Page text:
• This regulation aimed to limit the number of transactions initiated by third-party apps like PhonePe and Amazon Pay, ensuring a balanced usage of the interface.
      • Originally, apps exceeding the prescribed cap were given a two-year period to comply with the directive, scheduled to conclude by December 31, 2022.
      • However, citing the need for further expansion and equilibrium in the UPI ecosystem, the compliance deadline was extended to December 31, 2024, in December 2022.
    • The committee supported this regulation in its report.

What are the concerns about fraud?

  • Fintech Companies and Money Laundering Concerns
    • The Committee highlighted that fintech companies were being exploited by scamsters for money laundering purposes.
    • An example cited was the Abu Dhabi-based app called Pyppl, which was reportedly administered by Chinese investment scamsters.
    • This situation posed challenges for Indian law enforcement agencies in tracking the flow of illicit funds gathered through scams on the platform.
  • Fraud Trends and Ratio
    • Despite an increase in the volume of transactions over the past five years, the ratio of fraudulent transactions to total transactions has remained relatively low.
    • The fraud to sales ratio, representing the proportion of fraudulent transactions to total transactions in a financial year, hovered around 0.0015%.
    • As of September 2023, in the ongoing financial year, this figure slightly increased to 0.0016%.
  • Impact on UPI Users
    • The percentage of UPI users affected by frauds stood at 0.0189%.
    • Despite concerns about fintech platforms being used for illegal activities, the overall impact on users remained relatively low compared to the total volume of transactions.

Way forward

  • Advantages of Local and Foreign Fintech Players
    • Local fintech companies possess a natural advantage in comprehending the intricacies of the customer base, various ecosystem participants, and the digital public infrastructure within the Indian market.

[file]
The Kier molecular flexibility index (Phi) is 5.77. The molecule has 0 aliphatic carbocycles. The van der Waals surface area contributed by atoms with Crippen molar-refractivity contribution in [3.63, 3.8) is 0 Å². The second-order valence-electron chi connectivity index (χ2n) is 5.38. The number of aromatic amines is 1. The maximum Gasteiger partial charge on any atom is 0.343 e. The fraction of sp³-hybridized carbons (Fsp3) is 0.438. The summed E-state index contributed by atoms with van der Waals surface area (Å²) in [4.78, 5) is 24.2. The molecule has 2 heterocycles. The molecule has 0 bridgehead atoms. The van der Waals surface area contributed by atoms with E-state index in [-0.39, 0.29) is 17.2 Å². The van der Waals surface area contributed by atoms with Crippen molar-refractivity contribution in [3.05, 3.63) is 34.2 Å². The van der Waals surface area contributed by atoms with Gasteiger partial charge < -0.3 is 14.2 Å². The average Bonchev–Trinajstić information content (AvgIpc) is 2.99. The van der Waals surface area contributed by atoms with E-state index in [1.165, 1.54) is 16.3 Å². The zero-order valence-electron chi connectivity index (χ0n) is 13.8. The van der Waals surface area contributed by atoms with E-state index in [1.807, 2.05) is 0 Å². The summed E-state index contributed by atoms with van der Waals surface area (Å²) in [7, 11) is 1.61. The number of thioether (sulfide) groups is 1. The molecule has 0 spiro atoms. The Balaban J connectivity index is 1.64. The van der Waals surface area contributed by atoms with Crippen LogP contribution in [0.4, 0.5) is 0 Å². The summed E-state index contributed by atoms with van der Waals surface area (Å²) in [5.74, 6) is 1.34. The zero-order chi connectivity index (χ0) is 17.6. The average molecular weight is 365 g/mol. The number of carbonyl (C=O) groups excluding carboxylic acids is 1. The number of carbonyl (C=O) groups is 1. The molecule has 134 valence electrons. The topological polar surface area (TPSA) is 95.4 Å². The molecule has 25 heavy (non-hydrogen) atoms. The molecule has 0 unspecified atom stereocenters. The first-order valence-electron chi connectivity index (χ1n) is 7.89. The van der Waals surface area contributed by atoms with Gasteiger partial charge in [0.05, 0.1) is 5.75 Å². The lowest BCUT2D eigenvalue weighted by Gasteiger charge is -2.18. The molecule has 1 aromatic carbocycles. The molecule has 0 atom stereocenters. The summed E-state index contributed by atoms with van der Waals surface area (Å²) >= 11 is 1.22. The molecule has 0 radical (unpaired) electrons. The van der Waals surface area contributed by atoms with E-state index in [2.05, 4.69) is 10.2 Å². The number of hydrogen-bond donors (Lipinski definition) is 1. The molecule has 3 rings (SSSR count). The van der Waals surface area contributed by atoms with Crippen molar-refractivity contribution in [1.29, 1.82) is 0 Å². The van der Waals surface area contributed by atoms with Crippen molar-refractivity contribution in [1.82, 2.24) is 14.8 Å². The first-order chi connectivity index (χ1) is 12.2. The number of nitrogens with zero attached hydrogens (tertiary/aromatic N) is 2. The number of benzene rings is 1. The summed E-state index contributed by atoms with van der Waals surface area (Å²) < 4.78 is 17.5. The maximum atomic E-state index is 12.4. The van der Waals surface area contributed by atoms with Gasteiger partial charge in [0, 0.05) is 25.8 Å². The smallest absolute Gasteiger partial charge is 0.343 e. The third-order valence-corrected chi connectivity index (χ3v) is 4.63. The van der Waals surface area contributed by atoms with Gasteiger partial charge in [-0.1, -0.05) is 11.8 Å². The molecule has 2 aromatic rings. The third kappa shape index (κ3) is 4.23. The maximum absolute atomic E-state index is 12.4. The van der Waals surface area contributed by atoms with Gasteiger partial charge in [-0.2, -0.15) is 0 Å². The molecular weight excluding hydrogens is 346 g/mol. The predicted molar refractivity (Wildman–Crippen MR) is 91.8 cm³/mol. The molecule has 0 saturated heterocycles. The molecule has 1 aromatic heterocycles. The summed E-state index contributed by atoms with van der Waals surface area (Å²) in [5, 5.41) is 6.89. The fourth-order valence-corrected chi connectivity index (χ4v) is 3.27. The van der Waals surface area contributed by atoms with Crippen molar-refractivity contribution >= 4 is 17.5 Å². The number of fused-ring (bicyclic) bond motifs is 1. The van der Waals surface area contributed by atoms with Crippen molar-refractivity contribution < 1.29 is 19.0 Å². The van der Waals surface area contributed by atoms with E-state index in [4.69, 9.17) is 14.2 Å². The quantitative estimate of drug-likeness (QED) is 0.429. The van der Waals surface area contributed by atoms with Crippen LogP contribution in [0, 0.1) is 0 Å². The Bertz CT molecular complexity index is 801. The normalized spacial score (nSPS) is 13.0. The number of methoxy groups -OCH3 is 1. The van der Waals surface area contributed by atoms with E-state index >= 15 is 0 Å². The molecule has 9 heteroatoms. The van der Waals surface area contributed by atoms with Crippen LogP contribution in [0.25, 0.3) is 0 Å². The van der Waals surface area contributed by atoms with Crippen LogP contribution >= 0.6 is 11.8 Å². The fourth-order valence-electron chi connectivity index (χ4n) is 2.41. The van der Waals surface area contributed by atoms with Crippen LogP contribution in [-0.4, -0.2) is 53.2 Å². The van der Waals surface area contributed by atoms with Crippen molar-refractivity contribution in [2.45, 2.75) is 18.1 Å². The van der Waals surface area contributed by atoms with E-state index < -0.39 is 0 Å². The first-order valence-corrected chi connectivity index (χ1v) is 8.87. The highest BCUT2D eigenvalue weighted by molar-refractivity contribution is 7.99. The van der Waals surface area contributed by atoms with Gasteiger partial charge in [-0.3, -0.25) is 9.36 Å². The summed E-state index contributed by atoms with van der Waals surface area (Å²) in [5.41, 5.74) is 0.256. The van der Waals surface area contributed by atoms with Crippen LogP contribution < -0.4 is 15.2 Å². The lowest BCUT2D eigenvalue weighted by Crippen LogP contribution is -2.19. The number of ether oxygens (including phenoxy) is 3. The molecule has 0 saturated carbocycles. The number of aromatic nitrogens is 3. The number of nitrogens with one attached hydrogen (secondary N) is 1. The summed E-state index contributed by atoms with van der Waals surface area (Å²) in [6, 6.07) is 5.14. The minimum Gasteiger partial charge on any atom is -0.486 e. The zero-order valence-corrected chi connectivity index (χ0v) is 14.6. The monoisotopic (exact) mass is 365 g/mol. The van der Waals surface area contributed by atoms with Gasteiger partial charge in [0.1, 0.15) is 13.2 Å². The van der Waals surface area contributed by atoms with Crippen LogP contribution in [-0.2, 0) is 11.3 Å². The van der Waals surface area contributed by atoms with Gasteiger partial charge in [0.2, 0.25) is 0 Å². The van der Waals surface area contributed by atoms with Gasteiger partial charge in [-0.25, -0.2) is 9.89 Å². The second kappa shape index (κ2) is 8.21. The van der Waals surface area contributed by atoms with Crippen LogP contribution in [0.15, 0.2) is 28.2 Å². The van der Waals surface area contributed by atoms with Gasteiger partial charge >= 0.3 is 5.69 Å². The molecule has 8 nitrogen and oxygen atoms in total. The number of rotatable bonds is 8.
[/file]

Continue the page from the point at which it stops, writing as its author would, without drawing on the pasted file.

• They are also well-versed in navigating the broader market infrastructure.
    • Conversely, foreign fintech firms excel in leveraging new technologies, employing innovative techniques, and capitalizing on global connectivity.
    • Hence, there is the necessity of fostering a balanced mix of local and foreign fintech players to effectively serve the Indian ecosystem.
    • This balance would be crucial across diverse sectors such as payments, lending, wealth management, and insurance.
  • Regulatory Emphasis on Accountability and Compliance
    • Analysts acknowledged the regulator's emphasis on the criticality of accountability and compliance with local laws.
    • They underscored the importance of adherence to regulatory frameworks to ensure the integrity and stability of the fintech sector within the Indian market.

Q1) What is fintech?

The word “fintech” is simply a combination of the words “financial” and “technology”. It describes the use of technology to deliver financial services and products to consumers.

Q2) What is money laundering?

Money laundering is the process of hiding the source of money obtained from illegal sources and converting it to a clean source, thereby avoiding prosecution, conviction, and confiscation of the criminal funds. It is an illegal exercise that converts black money into white money.

Source: What did the Parliamentary Committee recommend with respect to local fintech players? | Explained | NPCI | The Economic Times